There was no shortage of entertainment for those out and about for the evening in late nineteenth-century Dublin, where the theatrical landscape was bountiful and eclectic. Dublin then housed three patented theatres, licensed to produce drama, the Queen’s Royal Theatre, the Gaiety Theatre and the Theatre Royal. In 1871, brothers Michael and John Gunn opened the Gaiety Theatre in Dublin, declaiming their intent to “give the public in Dublin the best in Variety and excellence the world can afford.”1 In 1874, the brothers took over the controlling interest at the Theatre Royal and ran it as a touring house in much the same vein as the Gaiety.2 Typical entertainments at the Gaiety included offerings of Shakespeare, Goldsmith, Sheridan and Wilde, while the operas of Wagner, Verdi, Bizet and Gilbert and O’Sullivan were also popular. Farces and romantic and/or musical comedies were also well received.3 Not far away the Queen’s Royal Theatre, under the directorship of Arthur Lloyd, “increasingly presented Music-Hall fare—comic turns, songs and performing animals.”4 Christopher Morash notes that touring companies were also becoming more popular, “playing Belfast, Cork and sometimes Limerick or Waterford,’ [constituting] the Irish theatrical axis.”5 The circuit was attractive to English companies at the time, following rail lines as well as older established theatrical routes, which for practical reasons, including poor transport links, tended to exclude the midlands and the west of the country. Morash notes that as the end of the century approached, the time lag between London openings and Irish touring dates narrowed, so that Irish audiences were appreciating Gilbert and Sullivan or Pinero not long after their English counterparts. He also makes the point that plays written about Ireland by Irish playwrights, including the works of Dion Boucicault and Hubert O’Grady, often opened in England or America, only coming to Ireland as part of the touring circuit.6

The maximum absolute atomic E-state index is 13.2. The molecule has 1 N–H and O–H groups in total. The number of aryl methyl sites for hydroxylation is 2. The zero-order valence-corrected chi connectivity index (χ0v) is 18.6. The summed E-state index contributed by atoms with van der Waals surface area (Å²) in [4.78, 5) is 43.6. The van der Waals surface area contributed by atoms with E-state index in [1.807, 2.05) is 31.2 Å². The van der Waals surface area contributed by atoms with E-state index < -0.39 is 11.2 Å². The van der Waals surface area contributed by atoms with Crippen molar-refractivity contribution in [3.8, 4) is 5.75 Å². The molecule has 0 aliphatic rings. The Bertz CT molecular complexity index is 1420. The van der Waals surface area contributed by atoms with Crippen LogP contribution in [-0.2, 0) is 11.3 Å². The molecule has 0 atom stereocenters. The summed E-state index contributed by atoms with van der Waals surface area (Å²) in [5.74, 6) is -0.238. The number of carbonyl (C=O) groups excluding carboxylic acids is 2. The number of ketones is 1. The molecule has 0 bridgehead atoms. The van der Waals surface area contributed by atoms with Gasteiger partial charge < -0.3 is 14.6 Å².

The road less travelled was accommodated by the ‘fit ups’ or ‘smalls’—bands of travelling players who performed from town to town up and down the country.7 While the performance histories of the fit ups are underwritten in Irish academia, what is known is that they existed at least from the early nineteenth century onwards. The oldest and most famous of the troupes arguably were the J.B. Carrickford Company and Tommy Conway (or Keegan), who formed the Bohemian Minstrels in the late 1800s.8 Others included the Anew McMaster Company, which began before the 1920s. Typically the travelling companies:
… carried all their props, scenery, costumes, curtains and light system … and if necessary the materials for a temporary improvised stage which they would fit-up in whatever s...

Table of contents